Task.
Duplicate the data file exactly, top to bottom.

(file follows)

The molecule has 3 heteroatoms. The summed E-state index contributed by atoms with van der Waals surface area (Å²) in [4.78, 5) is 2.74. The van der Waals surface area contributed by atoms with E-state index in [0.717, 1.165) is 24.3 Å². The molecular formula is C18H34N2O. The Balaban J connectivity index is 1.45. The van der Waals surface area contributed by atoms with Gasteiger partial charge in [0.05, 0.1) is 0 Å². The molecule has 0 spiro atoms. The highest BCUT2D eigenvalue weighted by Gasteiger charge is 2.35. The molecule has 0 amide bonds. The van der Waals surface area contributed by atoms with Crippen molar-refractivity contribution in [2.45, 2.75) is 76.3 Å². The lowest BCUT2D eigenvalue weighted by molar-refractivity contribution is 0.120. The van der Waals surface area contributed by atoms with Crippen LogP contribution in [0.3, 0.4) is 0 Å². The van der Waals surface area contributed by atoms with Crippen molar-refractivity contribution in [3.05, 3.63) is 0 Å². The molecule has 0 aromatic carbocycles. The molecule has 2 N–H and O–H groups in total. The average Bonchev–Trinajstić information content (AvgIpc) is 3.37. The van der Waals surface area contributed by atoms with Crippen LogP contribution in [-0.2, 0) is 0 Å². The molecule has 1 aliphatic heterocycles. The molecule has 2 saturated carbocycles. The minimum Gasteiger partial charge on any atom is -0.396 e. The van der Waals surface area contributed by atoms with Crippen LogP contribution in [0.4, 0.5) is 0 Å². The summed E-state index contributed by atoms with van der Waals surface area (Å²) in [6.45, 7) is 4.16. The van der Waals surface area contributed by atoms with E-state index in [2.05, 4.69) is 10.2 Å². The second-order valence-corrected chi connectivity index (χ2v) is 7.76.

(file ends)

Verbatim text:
The molecule has 3 heteroatoms. The summed E-state index contributed by atoms with van der Waals surface area (Å²) in [4.78, 5) is 2.74. The van der Waals surface area contributed by atoms with E-state index in [0.717, 1.165) is 24.3 Å². The molecular formula is C18H34N2O. The Balaban J connectivity index is 1.45. The van der Waals surface area contributed by atoms with Gasteiger partial charge in [0.05, 0.1) is 0 Å². The molecule has 0 spiro atoms. The highest BCUT2D eigenvalue weighted by Gasteiger charge is 2.35. The molecule has 0 amide bonds. The van der Waals surface area contributed by atoms with Crippen molar-refractivity contribution in [2.45, 2.75) is 76.3 Å². The lowest BCUT2D eigenvalue weighted by molar-refractivity contribution is 0.120. The van der Waals surface area contributed by atoms with Crippen LogP contribution in [0.3, 0.4) is 0 Å². The van der Waals surface area contributed by atoms with Crippen molar-refractivity contribution in [3.05, 3.63) is 0 Å². The molecule has 0 aromatic carbocycles. The molecule has 2 N–H and O–H groups in total. The average Bonchev–Trinajstić information content (AvgIpc) is 3.37. The van der Waals surface area contributed by atoms with Crippen LogP contribution in [-0.2, 0) is 0 Å². The molecule has 1 aliphatic heterocycles. The molecule has 2 saturated carbocycles. The minimum Gasteiger partial charge on any atom is -0.396 e. The van der Waals surface area contributed by atoms with Crippen LogP contribution in [0.4, 0.5) is 0 Å². The summed E-state index contributed by atoms with van der Waals surface area (Å²) in [6.45, 7) is 4.16. The van der Waals surface area contributed by atoms with E-state index in [2.05, 4.69) is 10.2 Å². The second-order valence-corrected chi connectivity index (χ2v) is 7.76.